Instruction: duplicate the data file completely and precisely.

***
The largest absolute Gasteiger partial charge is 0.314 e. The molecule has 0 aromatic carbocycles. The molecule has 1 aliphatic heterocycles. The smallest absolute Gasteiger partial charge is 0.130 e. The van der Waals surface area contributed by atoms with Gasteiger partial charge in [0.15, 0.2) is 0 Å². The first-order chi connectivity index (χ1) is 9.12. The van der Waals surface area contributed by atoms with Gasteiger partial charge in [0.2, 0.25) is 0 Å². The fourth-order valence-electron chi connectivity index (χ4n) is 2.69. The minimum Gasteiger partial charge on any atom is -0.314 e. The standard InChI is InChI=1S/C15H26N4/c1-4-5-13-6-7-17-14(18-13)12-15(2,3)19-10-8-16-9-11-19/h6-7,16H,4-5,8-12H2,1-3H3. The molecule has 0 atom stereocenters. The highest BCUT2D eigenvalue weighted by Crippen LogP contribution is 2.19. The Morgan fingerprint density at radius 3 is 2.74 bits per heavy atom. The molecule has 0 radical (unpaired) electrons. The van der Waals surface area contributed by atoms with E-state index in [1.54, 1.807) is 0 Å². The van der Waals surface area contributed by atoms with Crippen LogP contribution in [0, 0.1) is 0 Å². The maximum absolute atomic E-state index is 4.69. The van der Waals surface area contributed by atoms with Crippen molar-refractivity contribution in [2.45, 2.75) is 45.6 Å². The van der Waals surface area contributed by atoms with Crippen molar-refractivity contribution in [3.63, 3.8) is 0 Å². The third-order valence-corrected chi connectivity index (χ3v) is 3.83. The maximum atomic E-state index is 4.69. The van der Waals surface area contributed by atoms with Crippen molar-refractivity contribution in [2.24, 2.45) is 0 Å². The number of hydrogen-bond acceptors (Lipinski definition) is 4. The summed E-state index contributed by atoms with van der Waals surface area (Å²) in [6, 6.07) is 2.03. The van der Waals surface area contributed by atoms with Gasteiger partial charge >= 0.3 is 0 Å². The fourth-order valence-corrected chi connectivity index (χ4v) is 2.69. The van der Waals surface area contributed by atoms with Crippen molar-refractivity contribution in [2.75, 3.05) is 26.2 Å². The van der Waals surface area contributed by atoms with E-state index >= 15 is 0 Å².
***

The largest absolute Gasteiger partial charge is 0.314 e. The molecule has 0 aromatic carbocycles. The molecule has 1 aliphatic heterocycles. The smallest absolute Gasteiger partial charge is 0.130 e. The van der Waals surface area contributed by atoms with Gasteiger partial charge in [0.15, 0.2) is 0 Å². The first-order chi connectivity index (χ1) is 9.12. The van der Waals surface area contributed by atoms with Gasteiger partial charge in [0.2, 0.25) is 0 Å². The fourth-order valence-electron chi connectivity index (χ4n) is 2.69. The minimum Gasteiger partial charge on any atom is -0.314 e. The standard InChI is InChI=1S/C15H26N4/c1-4-5-13-6-7-17-14(18-13)12-15(2,3)19-10-8-16-9-11-19/h6-7,16H,4-5,8-12H2,1-3H3. The molecule has 0 atom stereocenters. The highest BCUT2D eigenvalue weighted by Crippen LogP contribution is 2.19. The Morgan fingerprint density at radius 3 is 2.74 bits per heavy atom. The molecule has 0 radical (unpaired) electrons. The van der Waals surface area contributed by atoms with E-state index in [1.54, 1.807) is 0 Å². The van der Waals surface area contributed by atoms with Crippen LogP contribution in [0, 0.1) is 0 Å². The maximum absolute atomic E-state index is 4.69. The van der Waals surface area contributed by atoms with Crippen molar-refractivity contribution in [2.45, 2.75) is 45.6 Å². The van der Waals surface area contributed by atoms with Crippen molar-refractivity contribution in [3.63, 3.8) is 0 Å². The third-order valence-corrected chi connectivity index (χ3v) is 3.83. The maximum atomic E-state index is 4.69. The van der Waals surface area contributed by atoms with Crippen molar-refractivity contribution in [2.24, 2.45) is 0 Å². The number of hydrogen-bond acceptors (Lipinski definition) is 4. The summed E-state index contributed by atoms with van der Waals surface area (Å²) in [6, 6.07) is 2.03. The van der Waals surface area contributed by atoms with Gasteiger partial charge >= 0.3 is 0 Å². The fourth-order valence-corrected chi connectivity index (χ4v) is 2.69. The van der Waals surface area contributed by atoms with Crippen molar-refractivity contribution in [2.75, 3.05) is 26.2 Å². The van der Waals surface area contributed by atoms with E-state index >= 15 is 0 Å².